Recently, I fell victim to clickbait and watched a video titled “My dog was raped!” on Youtube.
Some Youtuber was kicking a big fuss about how her dog was “raped” by another dog in the pet hotel. She ranted about it for a whole 20 minutes. Feistier than the drama she manufactured, was the comments section where she was being slammed for making a mountain out of a molehill.
“It’s not rape!” one comment read, “Dogs can’t be raped. They don’t think like humans. They act on instinct, not logic or reason. You’re placing human behaviour on dogs!”
That inane video actually gave me cause to think. I wonder if self-control – the opposite of instinct – a human trait?
Instinct is defined as “an intuitive, typically fixed pattern of behaviour”.
For example, all animals have the natural instinct to mate and procreate. It is hardwired into their system. It’s why most people aren’t up in arms whenever dogs mate in public. After all, you can pin it down to their instincts.
Now bear with me: Humans also have the instinct to mate, but it’s obviously inexcusable for us to have sex anywhere. We have labels for people who can’t control themselves when it comes to compulsions – addicts.
The ability to control oneself when needed is part of being a healthy and well-adjusted human adult.
But what exactly is self-control?
Self-control is the ability to manage your actions, feelings and emotions. It is to have mastery over our temptations and impulses. It’s when you want to binge-watch something but resist because you’ve got exams.
Self-control is also a learned behaviour. Consider babies. Cute, instinctive little people who act on their thoughts and feelings. They have virtually no self-control. When we’re done being infants, we are expected to learn how to manage our actions and feelings.
It’s almost ironic that any hope for self-control is reliant on something beyond ourselves — God!
So why is it important for us to learn self-control? Well, it’s a form of love (1 Cor 13:5). Often, there are desires we want to act on, even ones with bad consequences.
For example, I might want to hurt someone when I’m angry, or insist on my way instead of considering others’ opinions. I might even want to cheat on my partner because I’m sick of the relationship.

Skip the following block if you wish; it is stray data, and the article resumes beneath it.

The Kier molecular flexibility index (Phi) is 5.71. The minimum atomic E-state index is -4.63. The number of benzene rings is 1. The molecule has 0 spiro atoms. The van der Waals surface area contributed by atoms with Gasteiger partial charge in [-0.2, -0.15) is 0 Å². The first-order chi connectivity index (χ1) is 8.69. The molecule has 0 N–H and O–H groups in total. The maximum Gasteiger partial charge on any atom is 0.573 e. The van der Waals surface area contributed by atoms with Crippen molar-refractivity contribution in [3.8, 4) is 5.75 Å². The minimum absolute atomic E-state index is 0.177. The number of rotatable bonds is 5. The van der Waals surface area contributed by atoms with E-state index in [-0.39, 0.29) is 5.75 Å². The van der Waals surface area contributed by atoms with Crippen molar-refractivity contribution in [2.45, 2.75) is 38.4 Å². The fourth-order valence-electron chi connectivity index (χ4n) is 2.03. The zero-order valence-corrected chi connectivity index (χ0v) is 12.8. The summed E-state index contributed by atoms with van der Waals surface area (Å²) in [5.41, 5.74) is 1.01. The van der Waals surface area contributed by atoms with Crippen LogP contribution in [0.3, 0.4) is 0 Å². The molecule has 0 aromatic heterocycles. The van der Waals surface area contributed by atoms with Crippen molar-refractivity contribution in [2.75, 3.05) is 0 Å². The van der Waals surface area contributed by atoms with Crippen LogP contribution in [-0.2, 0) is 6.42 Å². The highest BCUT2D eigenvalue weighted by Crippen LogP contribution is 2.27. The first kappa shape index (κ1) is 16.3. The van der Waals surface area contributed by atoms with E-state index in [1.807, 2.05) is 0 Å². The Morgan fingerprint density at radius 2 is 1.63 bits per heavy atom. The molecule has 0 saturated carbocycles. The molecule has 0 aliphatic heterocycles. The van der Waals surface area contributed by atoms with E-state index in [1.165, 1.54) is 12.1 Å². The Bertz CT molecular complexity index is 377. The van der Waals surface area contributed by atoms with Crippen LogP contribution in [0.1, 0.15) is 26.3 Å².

In such cases, it takes self-control to exercise patience, kindness and perseverance — instead of caving into our compulsions – all of which are hallmarks of true love (1 Corinthians 13:4-8).
But self-control isn’t easy. The truth is, I often act immediately on my emotions instead of finding the appropriate ways to express them. But I know I can’t change myself – only God can.
In Romans 7:19-20, Paul makes that famous declaration, “For I do not do the good I want to do. Instead, I keep on doing the evil I do not want to do. And if I do what I do not want, it is no longer I who do it, but it is sin living in me that does it.” Yet in his conclusion he says, “What a wretched man I am! Who will rescue me from this body of death? Thanks be to God, through Jesus Christ our Lord!”
It’s almost ironic that any hope for self-control is reliant on something beyond ourselves — God! Enslaved to sin, our only hope is to abide in Him. It is only when we do so that sin is overcome. Then we can see the fruits of the Spirit in our lives, one of which is self-control.
Are you in a situation where there’s no breakthrough despite your efforts and discipline? Ask the Lord for humility and let Him help you. The change might not be immediate, but He will work in us to bring us to completion (Philippians 1:6).